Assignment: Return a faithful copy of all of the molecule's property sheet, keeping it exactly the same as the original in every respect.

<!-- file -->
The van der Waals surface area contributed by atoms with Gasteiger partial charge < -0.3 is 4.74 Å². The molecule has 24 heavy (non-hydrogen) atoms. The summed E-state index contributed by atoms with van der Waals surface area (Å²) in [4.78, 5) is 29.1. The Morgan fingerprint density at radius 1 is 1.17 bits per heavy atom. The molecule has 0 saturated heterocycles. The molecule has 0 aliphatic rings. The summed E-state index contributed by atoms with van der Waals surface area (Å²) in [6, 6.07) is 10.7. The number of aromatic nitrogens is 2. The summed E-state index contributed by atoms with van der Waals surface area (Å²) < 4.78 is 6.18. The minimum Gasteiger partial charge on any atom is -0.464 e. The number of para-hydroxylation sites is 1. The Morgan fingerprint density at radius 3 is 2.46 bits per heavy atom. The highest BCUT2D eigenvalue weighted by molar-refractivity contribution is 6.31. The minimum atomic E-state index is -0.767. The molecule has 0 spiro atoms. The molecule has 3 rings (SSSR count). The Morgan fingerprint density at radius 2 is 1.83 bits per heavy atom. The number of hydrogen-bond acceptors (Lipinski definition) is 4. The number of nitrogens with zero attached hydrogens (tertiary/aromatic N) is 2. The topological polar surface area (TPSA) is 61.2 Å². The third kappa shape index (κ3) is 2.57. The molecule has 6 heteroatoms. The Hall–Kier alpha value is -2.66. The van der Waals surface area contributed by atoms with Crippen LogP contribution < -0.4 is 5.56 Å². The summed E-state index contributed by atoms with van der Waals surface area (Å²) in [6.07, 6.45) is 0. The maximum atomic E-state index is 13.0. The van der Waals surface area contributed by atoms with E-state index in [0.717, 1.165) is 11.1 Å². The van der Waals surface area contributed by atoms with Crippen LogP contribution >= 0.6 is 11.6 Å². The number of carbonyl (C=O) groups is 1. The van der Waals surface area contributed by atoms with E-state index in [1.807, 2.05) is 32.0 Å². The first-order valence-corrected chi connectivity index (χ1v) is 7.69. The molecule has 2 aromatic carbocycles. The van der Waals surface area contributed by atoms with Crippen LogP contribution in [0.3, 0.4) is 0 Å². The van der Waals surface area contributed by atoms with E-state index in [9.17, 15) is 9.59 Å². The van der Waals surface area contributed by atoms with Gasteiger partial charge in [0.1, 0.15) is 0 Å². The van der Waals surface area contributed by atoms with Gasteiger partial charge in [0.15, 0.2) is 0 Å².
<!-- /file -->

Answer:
The van der Waals surface area contributed by atoms with Gasteiger partial charge < -0.3 is 4.74 Å². The molecule has 24 heavy (non-hydrogen) atoms. The summed E-state index contributed by atoms with van der Waals surface area (Å²) in [4.78, 5) is 29.1. The Morgan fingerprint density at radius 1 is 1.17 bits per heavy atom. The molecule has 0 saturated heterocycles. The molecule has 0 aliphatic rings. The summed E-state index contributed by atoms with van der Waals surface area (Å²) in [6, 6.07) is 10.7. The number of aromatic nitrogens is 2. The summed E-state index contributed by atoms with van der Waals surface area (Å²) < 4.78 is 6.18. The minimum Gasteiger partial charge on any atom is -0.464 e. The number of para-hydroxylation sites is 1. The Morgan fingerprint density at radius 3 is 2.46 bits per heavy atom. The highest BCUT2D eigenvalue weighted by molar-refractivity contribution is 6.31. The minimum atomic E-state index is -0.767. The molecule has 0 spiro atoms. The molecule has 3 rings (SSSR count). The Morgan fingerprint density at radius 2 is 1.83 bits per heavy atom. The number of hydrogen-bond acceptors (Lipinski definition) is 4. The number of nitrogens with zero attached hydrogens (tertiary/aromatic N) is 2. The topological polar surface area (TPSA) is 61.2 Å². The third kappa shape index (κ3) is 2.57. The molecule has 6 heteroatoms. The Hall–Kier alpha value is -2.66. The van der Waals surface area contributed by atoms with Crippen LogP contribution < -0.4 is 5.56 Å². The summed E-state index contributed by atoms with van der Waals surface area (Å²) in [6.07, 6.45) is 0. The maximum atomic E-state index is 13.0. The van der Waals surface area contributed by atoms with E-state index in [0.717, 1.165) is 11.1 Å². The van der Waals surface area contributed by atoms with Crippen LogP contribution >= 0.6 is 11.6 Å². The number of carbonyl (C=O) groups is 1. The van der Waals surface area contributed by atoms with E-state index in [1.807, 2.05) is 32.0 Å². The first-order valence-corrected chi connectivity index (χ1v) is 7.69. The molecule has 2 aromatic carbocycles. The van der Waals surface area contributed by atoms with Crippen LogP contribution in [0.3, 0.4) is 0 Å². The van der Waals surface area contributed by atoms with E-state index in [9.17, 15) is 9.59 Å². The van der Waals surface area contributed by atoms with Gasteiger partial charge in [0.1, 0.15) is 0 Å². The van der Waals surface area contributed by atoms with Gasteiger partial charge in [0.15, 0.2) is 0 Å².